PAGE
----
Why Facebook and Instagram Retail Influencers Need Apps

Opinion: Without apps, retailers and influencers alike are only capturing a small piece of their e-commerce revenue

Mobile apps are on the fast-track to becoming the preferred method of online shopping - Credit by supparsorn/iStock

Facebook and Instagram play critical roles in the success of retail influencer campaigns, but without applications, retailers and influencers alike are only capturing a small piece of their e-commerce revenue.

Mobile apps give retailers the power to reach their consumers, wherever they are, with a simplified shopping process. Without a comprehensive app that provides a clean experience for engaged consumers, retailers are opening the door for competitors to swipe their sales.

A recent report by Criteo highlights the connection of retail success between apps and mobile websites. More important, the study found that mobile apps deliver 54 percent of mobile transactions per retailer—a 7 percent increase year over year.

The study completes the storyline considering that apps have a higher conversion rate than any other channel of online shopping, converting three times more than mobile websites, according to Branch.io.

Per Branch.io, mobile users spend 20 times more time on apps than they do on mobile websites. In addition, there is a 70 percent higher in-app purchase rate for users who enter a mobile app directly from a smart banner, or banners that live at the top of a mobile site directing you to the app or app store to download when clicked. These banners also drive a 2.6 times higher in-app purchase rate for users installing an app from a smart banner.

Beyond the stellar performance of mobile app transactions, they are also helping to make the entire customer journey more efficient. According to the Criteo study, mobile apps are twice more likely to bring a new user back within 30 days as compared to the mobile web. These are user retention and customer value stats that brands strive for—and here they are, driven by mobile apps.

On a more anecdotal level, it’s clear why apps continue to pull ahead of mobile and desktop purchases. While some, especially younger demos, may be reluctant to devote precious space on their smartphones to yet another download, apps have proven over and over to offer a better experience to the user.

Mobile apps often serve up a much cleaner and more comprehensive display than mobile versions of the retailer’s website, leading to an easier browsing and checkout process overall. Adapting desktop sites for mobile usage barely scratches the surface of the full advantage of a mobile app platform.

Ease of login is yet another perk of the mobile app. Consumers often have the option of adding credentials to their accounts through the app only once and remaining logged in. This streamlines the process and negates the annoyance of logging in—and remembering yet another password—every time they want to make a purchase. Factor in phones that utilize Touch ID and it takes only seconds for consumers to be securely shopping anywhere at any time.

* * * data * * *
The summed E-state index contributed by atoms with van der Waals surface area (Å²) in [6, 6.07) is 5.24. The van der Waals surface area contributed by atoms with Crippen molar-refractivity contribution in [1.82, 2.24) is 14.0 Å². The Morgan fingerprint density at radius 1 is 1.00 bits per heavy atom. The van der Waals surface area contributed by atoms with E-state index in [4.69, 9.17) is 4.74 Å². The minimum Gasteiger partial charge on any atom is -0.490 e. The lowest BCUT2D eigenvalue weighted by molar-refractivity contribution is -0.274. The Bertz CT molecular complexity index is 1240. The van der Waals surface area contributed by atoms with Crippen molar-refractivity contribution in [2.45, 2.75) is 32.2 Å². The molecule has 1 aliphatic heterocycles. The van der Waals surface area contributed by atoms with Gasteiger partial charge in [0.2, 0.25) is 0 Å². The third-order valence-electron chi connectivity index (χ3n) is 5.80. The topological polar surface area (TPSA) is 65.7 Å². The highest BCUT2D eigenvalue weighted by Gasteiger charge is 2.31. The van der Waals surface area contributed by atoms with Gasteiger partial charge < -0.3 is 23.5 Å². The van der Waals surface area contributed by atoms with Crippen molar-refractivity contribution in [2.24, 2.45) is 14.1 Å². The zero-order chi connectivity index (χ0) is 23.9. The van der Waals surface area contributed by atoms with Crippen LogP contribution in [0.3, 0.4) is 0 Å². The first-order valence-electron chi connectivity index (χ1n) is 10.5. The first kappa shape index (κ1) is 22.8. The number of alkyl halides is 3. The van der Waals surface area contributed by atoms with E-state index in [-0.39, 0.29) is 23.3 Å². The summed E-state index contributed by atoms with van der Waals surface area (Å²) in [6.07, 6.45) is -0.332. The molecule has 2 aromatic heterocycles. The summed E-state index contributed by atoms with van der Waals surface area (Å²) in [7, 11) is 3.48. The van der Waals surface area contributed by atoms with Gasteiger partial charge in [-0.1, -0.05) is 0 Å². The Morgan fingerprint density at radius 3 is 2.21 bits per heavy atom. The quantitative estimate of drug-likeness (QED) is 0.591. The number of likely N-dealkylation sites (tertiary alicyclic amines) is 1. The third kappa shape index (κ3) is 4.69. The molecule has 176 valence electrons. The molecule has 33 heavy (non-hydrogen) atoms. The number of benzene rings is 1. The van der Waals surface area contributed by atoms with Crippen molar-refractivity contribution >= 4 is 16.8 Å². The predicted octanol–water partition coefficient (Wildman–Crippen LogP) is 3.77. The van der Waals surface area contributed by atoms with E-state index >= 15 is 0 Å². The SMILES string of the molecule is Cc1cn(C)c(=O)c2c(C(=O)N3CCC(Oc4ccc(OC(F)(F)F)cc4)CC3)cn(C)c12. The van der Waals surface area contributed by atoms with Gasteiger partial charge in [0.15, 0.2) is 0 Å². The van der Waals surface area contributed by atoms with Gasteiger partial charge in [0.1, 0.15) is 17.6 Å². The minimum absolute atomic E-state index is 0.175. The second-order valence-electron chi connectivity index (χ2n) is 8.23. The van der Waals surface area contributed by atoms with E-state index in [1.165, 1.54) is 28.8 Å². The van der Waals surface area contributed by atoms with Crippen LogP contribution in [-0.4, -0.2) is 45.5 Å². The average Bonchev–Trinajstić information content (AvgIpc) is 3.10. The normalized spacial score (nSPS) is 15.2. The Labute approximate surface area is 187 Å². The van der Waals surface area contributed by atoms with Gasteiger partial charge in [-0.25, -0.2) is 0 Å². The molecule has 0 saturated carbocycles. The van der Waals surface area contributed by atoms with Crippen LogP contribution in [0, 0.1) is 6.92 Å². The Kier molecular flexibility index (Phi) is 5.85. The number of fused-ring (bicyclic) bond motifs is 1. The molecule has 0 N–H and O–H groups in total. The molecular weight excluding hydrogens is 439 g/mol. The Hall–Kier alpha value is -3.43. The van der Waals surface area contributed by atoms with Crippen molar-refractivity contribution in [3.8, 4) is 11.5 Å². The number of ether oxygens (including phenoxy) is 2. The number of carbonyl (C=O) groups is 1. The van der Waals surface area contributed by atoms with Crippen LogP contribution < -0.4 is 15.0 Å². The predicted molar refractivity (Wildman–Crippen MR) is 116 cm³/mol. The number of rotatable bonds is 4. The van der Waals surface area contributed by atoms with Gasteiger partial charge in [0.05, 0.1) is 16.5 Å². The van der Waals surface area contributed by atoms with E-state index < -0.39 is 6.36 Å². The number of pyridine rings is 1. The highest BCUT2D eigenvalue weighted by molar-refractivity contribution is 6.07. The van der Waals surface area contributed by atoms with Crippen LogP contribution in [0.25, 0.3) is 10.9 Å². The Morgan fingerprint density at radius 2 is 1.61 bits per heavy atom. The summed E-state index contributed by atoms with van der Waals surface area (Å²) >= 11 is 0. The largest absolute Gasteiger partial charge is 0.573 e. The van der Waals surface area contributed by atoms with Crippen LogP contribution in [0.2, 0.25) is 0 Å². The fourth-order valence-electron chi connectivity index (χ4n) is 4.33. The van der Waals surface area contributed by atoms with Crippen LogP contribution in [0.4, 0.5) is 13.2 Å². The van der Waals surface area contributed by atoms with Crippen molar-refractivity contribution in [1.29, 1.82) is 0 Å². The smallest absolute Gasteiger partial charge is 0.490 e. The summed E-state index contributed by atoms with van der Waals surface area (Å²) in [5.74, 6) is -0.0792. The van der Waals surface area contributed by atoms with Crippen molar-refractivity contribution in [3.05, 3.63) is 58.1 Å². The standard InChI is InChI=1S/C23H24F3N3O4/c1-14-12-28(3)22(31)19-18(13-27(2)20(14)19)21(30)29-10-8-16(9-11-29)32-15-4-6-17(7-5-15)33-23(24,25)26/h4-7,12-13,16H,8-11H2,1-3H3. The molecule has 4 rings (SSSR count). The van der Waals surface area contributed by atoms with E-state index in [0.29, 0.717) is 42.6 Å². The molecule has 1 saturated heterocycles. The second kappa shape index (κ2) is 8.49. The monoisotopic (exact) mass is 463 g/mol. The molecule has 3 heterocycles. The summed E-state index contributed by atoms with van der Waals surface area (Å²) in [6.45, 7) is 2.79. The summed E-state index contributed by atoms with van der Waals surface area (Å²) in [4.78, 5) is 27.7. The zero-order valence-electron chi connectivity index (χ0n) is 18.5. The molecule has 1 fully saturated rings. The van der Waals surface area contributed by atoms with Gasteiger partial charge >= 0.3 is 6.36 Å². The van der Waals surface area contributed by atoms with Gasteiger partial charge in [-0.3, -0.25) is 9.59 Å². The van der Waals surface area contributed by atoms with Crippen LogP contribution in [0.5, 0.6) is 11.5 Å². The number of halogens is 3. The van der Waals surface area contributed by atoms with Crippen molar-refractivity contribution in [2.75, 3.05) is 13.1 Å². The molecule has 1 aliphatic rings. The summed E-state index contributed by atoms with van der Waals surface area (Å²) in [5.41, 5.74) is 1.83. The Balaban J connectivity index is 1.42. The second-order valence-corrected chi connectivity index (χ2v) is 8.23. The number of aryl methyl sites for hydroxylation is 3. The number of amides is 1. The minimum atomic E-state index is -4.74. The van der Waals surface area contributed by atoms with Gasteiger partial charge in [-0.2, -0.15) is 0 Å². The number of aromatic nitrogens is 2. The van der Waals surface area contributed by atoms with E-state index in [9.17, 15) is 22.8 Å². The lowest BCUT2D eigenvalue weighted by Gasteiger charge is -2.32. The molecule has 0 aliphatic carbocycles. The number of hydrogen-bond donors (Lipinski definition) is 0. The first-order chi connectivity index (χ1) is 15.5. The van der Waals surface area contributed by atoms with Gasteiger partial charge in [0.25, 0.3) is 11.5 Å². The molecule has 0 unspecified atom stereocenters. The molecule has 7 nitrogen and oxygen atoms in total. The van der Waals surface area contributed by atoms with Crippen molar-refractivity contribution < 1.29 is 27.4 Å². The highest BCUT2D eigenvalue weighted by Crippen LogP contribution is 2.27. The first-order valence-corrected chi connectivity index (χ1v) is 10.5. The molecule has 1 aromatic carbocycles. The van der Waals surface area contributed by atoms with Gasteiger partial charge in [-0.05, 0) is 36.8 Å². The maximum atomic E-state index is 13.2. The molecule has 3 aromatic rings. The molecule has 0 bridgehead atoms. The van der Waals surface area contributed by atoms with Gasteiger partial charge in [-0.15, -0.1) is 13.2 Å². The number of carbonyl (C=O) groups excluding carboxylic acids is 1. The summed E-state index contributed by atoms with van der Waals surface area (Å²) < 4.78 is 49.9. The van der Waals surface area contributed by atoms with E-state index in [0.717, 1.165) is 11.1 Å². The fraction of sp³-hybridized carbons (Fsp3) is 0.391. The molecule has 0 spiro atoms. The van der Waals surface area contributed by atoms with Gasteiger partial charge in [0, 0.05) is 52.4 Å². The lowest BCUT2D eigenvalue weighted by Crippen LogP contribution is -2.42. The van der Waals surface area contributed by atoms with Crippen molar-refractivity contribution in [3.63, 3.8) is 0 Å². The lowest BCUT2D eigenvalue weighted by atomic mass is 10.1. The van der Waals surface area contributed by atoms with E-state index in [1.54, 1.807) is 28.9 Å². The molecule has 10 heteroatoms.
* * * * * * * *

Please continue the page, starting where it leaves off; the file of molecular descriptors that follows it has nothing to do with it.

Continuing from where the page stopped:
Better yet, keeping track of rewards, tracking a package or making returns is just a click away in an app. Removing this hurdle from the shopping’s journey simplifies the experience and makes it more desirable to the consumer.

Consider these mobile shopping behaviors uncovered in a recent UPS study, Pulse of the Online Shopper:

  • 72 percent tracked the delivery of an order.
  • 69 percent compared prices among retailers.
  • 67 percent searched for a retail coupon.
  • 64 percent used a retailer’s app.
  • 64 percent researched products prior to visiting a store.
  • 60 percent researched products on a mobile device while in-store.
  • 53 percent checked in via social media.

Clearly, mobile apps are on the fast-track to becoming the preferred method of online shopping. Are you doing enough to maximize your mobile marketing efforts? Here’s what you can do to get in on the action:

Google Chrome’s Physical Web beacon

As a test, a new feature was recently enabled in the mobile version of Google’s Chrome web browser. Currently, Chrome has a 53 percent mobile browser market share—the largest of any mobile browser. Akin to Apple’s iBeacon technology, this Physical Web feature will immediately connect a mobile user to any beacon located in a nearby physical location—think retailers, coffee shops, banks or, well, anywhere. It only takes a single click of the search bar.

Beacons give brick-and-mortar retailers a direct connection to nearby mobile users. They allow those browsing to discover content on the “physical web” or items of interest broadcasted by the retailer. Mobile users are instantaneously connected to a URL posting relevant deals via Bluetooth—the perfect opportunity to implement a smart banner and encourage a mobile app download.


Mobile users can access coupons online and present them at an in-store checkout through a site-to-store campaign. Properly set up, site to store allows the merchant to track in-store sales directly back to the affiliate that drove the brick and mortar sale.


Micro-Moments are marketing-fueled, mobile-centric tactics—critical touchpoints within the consumer journey that determine the outcome of their buying experience. They take advantage of mobile’s ability to geo-locate and allow for instant commerce.

Brands that are aware of the impact a micro-moment has on a shopper’s intent to buy have quickly adopted strategies to leverage them:

Greg Shepard is chief technology officer of performance marketing firm Pepperjam.

Publish date: November 10, 2017 https://dev.adweek.com/digital/greg-shepard-pepperjam-guest-post-why-facebook-and-instagram-retail-influencers-need-apps/ © 2020 Adweek, LLC. - All Rights Reserved and NOT FOR REPRINT